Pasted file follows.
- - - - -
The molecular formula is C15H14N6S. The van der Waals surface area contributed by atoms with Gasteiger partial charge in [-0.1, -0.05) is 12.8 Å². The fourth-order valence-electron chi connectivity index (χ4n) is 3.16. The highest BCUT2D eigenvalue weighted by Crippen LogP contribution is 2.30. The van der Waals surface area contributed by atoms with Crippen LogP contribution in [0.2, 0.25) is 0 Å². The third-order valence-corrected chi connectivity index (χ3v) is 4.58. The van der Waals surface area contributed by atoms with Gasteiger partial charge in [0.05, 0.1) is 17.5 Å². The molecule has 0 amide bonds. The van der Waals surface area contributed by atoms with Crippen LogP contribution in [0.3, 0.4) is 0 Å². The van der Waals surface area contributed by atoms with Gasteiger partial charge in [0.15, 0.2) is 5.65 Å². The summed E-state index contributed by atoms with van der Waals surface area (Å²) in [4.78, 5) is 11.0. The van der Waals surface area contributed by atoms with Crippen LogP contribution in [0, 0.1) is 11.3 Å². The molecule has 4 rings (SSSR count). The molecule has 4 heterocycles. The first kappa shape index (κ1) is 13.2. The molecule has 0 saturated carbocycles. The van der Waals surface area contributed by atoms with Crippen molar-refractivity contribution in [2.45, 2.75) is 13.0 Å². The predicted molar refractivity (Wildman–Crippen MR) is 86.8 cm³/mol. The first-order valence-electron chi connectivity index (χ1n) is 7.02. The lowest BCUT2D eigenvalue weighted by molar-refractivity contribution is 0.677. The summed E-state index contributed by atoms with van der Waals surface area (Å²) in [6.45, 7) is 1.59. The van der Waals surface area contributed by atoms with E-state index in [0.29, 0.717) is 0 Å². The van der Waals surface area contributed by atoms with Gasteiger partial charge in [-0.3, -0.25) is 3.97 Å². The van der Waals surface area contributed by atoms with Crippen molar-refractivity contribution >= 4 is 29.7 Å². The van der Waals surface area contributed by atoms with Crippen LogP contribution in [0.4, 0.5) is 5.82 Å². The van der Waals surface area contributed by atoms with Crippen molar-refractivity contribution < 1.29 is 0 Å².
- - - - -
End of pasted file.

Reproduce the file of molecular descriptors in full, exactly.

The molecular formula is C15H14N6S. The van der Waals surface area contributed by atoms with Gasteiger partial charge in [-0.1, -0.05) is 12.8 Å². The fourth-order valence-electron chi connectivity index (χ4n) is 3.16. The highest BCUT2D eigenvalue weighted by Crippen LogP contribution is 2.30. The van der Waals surface area contributed by atoms with Crippen LogP contribution in [0.2, 0.25) is 0 Å². The third-order valence-corrected chi connectivity index (χ3v) is 4.58. The van der Waals surface area contributed by atoms with Gasteiger partial charge in [0.05, 0.1) is 17.5 Å². The molecule has 0 amide bonds. The van der Waals surface area contributed by atoms with Crippen LogP contribution in [0.3, 0.4) is 0 Å². The van der Waals surface area contributed by atoms with Gasteiger partial charge in [0.15, 0.2) is 5.65 Å². The summed E-state index contributed by atoms with van der Waals surface area (Å²) in [4.78, 5) is 11.0. The van der Waals surface area contributed by atoms with Crippen LogP contribution in [0, 0.1) is 11.3 Å². The molecule has 4 rings (SSSR count). The molecule has 4 heterocycles. The first kappa shape index (κ1) is 13.2. The molecule has 0 saturated carbocycles. The van der Waals surface area contributed by atoms with Crippen molar-refractivity contribution in [2.45, 2.75) is 13.0 Å². The predicted molar refractivity (Wildman–Crippen MR) is 86.8 cm³/mol. The first-order valence-electron chi connectivity index (χ1n) is 7.02. The lowest BCUT2D eigenvalue weighted by molar-refractivity contribution is 0.677. The summed E-state index contributed by atoms with van der Waals surface area (Å²) in [6.45, 7) is 1.59. The van der Waals surface area contributed by atoms with E-state index in [0.29, 0.717) is 0 Å². The van der Waals surface area contributed by atoms with Gasteiger partial charge in [-0.3, -0.25) is 3.97 Å². The van der Waals surface area contributed by atoms with Crippen molar-refractivity contribution >= 4 is 29.7 Å². The van der Waals surface area contributed by atoms with Crippen LogP contribution in [0.4, 0.5) is 5.82 Å². The van der Waals surface area contributed by atoms with Crippen molar-refractivity contribution < 1.29 is 0 Å².